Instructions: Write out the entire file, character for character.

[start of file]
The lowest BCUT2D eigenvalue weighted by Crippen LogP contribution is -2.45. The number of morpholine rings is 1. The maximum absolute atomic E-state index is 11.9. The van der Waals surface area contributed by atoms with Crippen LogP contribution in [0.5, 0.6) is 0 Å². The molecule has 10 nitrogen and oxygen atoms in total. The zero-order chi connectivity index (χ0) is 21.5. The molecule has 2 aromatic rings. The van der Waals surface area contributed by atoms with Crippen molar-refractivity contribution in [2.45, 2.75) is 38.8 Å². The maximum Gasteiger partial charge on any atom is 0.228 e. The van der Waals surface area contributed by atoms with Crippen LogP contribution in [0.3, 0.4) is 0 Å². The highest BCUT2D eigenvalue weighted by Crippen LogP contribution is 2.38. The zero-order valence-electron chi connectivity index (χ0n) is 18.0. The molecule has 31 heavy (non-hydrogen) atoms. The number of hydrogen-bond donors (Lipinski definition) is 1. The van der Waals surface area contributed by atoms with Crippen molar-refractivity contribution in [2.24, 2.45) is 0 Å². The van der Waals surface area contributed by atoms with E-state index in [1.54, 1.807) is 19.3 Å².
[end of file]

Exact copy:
The lowest BCUT2D eigenvalue weighted by Crippen LogP contribution is -2.45. The number of morpholine rings is 1. The maximum absolute atomic E-state index is 11.9. The van der Waals surface area contributed by atoms with Crippen LogP contribution in [0.5, 0.6) is 0 Å². The molecule has 10 nitrogen and oxygen atoms in total. The zero-order chi connectivity index (χ0) is 21.5. The molecule has 2 aromatic rings. The van der Waals surface area contributed by atoms with Crippen molar-refractivity contribution in [2.45, 2.75) is 38.8 Å². The maximum Gasteiger partial charge on any atom is 0.228 e. The van der Waals surface area contributed by atoms with Crippen LogP contribution in [0.3, 0.4) is 0 Å². The highest BCUT2D eigenvalue weighted by Crippen LogP contribution is 2.38. The zero-order valence-electron chi connectivity index (χ0n) is 18.0. The molecule has 31 heavy (non-hydrogen) atoms. The number of hydrogen-bond donors (Lipinski definition) is 1. The van der Waals surface area contributed by atoms with Crippen molar-refractivity contribution in [2.24, 2.45) is 0 Å². The van der Waals surface area contributed by atoms with E-state index in [1.54, 1.807) is 19.3 Å².